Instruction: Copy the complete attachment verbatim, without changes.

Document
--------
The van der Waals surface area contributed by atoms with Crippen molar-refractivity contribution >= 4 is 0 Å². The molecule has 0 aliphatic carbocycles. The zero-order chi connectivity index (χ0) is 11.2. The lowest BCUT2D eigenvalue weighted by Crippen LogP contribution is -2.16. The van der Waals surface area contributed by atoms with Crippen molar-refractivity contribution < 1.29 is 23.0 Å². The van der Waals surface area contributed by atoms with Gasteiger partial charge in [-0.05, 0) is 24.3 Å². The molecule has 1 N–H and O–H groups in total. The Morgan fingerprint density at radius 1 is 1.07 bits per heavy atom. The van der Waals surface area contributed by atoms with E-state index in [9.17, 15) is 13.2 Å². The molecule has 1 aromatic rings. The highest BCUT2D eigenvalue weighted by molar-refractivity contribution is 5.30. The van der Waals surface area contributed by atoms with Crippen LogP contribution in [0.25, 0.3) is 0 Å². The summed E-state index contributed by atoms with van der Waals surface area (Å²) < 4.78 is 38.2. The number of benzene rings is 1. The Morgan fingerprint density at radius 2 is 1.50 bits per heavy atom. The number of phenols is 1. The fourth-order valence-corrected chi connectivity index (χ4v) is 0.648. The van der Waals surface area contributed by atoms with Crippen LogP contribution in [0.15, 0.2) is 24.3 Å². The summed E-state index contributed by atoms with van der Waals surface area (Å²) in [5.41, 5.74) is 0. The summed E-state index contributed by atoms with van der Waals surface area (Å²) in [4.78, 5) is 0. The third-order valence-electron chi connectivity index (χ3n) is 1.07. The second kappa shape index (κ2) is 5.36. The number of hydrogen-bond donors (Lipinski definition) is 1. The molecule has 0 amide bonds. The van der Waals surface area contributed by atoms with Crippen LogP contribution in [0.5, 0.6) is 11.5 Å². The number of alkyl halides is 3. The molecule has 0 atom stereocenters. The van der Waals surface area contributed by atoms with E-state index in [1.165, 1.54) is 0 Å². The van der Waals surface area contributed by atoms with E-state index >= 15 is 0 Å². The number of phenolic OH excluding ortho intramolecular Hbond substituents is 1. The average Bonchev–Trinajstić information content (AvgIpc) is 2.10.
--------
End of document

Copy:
The van der Waals surface area contributed by atoms with Crippen molar-refractivity contribution >= 4 is 0 Å². The molecule has 0 aliphatic carbocycles. The zero-order chi connectivity index (χ0) is 11.2. The lowest BCUT2D eigenvalue weighted by Crippen LogP contribution is -2.16. The van der Waals surface area contributed by atoms with Crippen molar-refractivity contribution < 1.29 is 23.0 Å². The van der Waals surface area contributed by atoms with Gasteiger partial charge in [-0.05, 0) is 24.3 Å². The molecule has 1 N–H and O–H groups in total. The Morgan fingerprint density at radius 1 is 1.07 bits per heavy atom. The van der Waals surface area contributed by atoms with E-state index in [9.17, 15) is 13.2 Å². The molecule has 1 aromatic rings. The highest BCUT2D eigenvalue weighted by molar-refractivity contribution is 5.30. The van der Waals surface area contributed by atoms with Crippen LogP contribution in [0.25, 0.3) is 0 Å². The summed E-state index contributed by atoms with van der Waals surface area (Å²) < 4.78 is 38.2. The number of benzene rings is 1. The Morgan fingerprint density at radius 2 is 1.50 bits per heavy atom. The number of phenols is 1. The fourth-order valence-corrected chi connectivity index (χ4v) is 0.648. The van der Waals surface area contributed by atoms with Crippen LogP contribution in [0.15, 0.2) is 24.3 Å². The summed E-state index contributed by atoms with van der Waals surface area (Å²) in [5.41, 5.74) is 0. The summed E-state index contributed by atoms with van der Waals surface area (Å²) in [4.78, 5) is 0. The third-order valence-electron chi connectivity index (χ3n) is 1.07. The second kappa shape index (κ2) is 5.36. The number of hydrogen-bond donors (Lipinski definition) is 1. The molecule has 0 amide bonds. The van der Waals surface area contributed by atoms with Crippen LogP contribution in [0.5, 0.6) is 11.5 Å². The number of alkyl halides is 3. The molecule has 0 atom stereocenters. The van der Waals surface area contributed by atoms with E-state index in [1.165, 1.54) is 0 Å². The van der Waals surface area contributed by atoms with E-state index >= 15 is 0 Å². The number of phenolic OH excluding ortho intramolecular Hbond substituents is 1. The average Bonchev–Trinajstić information content (AvgIpc) is 2.10.